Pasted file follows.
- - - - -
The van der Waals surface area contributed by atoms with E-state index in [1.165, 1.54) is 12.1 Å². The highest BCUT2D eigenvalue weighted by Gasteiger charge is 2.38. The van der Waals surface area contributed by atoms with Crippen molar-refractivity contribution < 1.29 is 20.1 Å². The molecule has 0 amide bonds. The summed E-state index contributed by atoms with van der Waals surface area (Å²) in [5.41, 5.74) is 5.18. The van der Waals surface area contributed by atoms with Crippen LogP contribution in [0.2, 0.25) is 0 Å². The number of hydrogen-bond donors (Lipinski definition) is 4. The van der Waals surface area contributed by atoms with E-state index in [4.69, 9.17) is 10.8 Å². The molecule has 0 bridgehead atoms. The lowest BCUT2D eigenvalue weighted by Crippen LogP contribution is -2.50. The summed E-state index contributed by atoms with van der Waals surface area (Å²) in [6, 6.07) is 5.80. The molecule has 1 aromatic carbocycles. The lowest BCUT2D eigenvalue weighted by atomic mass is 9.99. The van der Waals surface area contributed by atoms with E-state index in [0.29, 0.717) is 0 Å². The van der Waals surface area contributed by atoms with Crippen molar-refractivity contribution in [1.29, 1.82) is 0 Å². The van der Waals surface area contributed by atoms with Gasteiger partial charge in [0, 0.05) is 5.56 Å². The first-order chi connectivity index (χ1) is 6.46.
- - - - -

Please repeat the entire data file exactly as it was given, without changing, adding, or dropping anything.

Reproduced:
The van der Waals surface area contributed by atoms with E-state index in [1.165, 1.54) is 12.1 Å². The highest BCUT2D eigenvalue weighted by Gasteiger charge is 2.38. The van der Waals surface area contributed by atoms with Crippen molar-refractivity contribution < 1.29 is 20.1 Å². The molecule has 0 amide bonds. The summed E-state index contributed by atoms with van der Waals surface area (Å²) in [5.41, 5.74) is 5.18. The van der Waals surface area contributed by atoms with Crippen LogP contribution in [0.2, 0.25) is 0 Å². The number of hydrogen-bond donors (Lipinski definition) is 4. The van der Waals surface area contributed by atoms with E-state index in [4.69, 9.17) is 10.8 Å². The molecule has 0 bridgehead atoms. The lowest BCUT2D eigenvalue weighted by Crippen LogP contribution is -2.50. The summed E-state index contributed by atoms with van der Waals surface area (Å²) in [6, 6.07) is 5.80. The molecule has 1 aromatic carbocycles. The lowest BCUT2D eigenvalue weighted by atomic mass is 9.99. The van der Waals surface area contributed by atoms with E-state index in [0.29, 0.717) is 0 Å². The van der Waals surface area contributed by atoms with Crippen molar-refractivity contribution in [1.29, 1.82) is 0 Å². The van der Waals surface area contributed by atoms with Gasteiger partial charge in [0, 0.05) is 5.56 Å². The first-order chi connectivity index (χ1) is 6.46.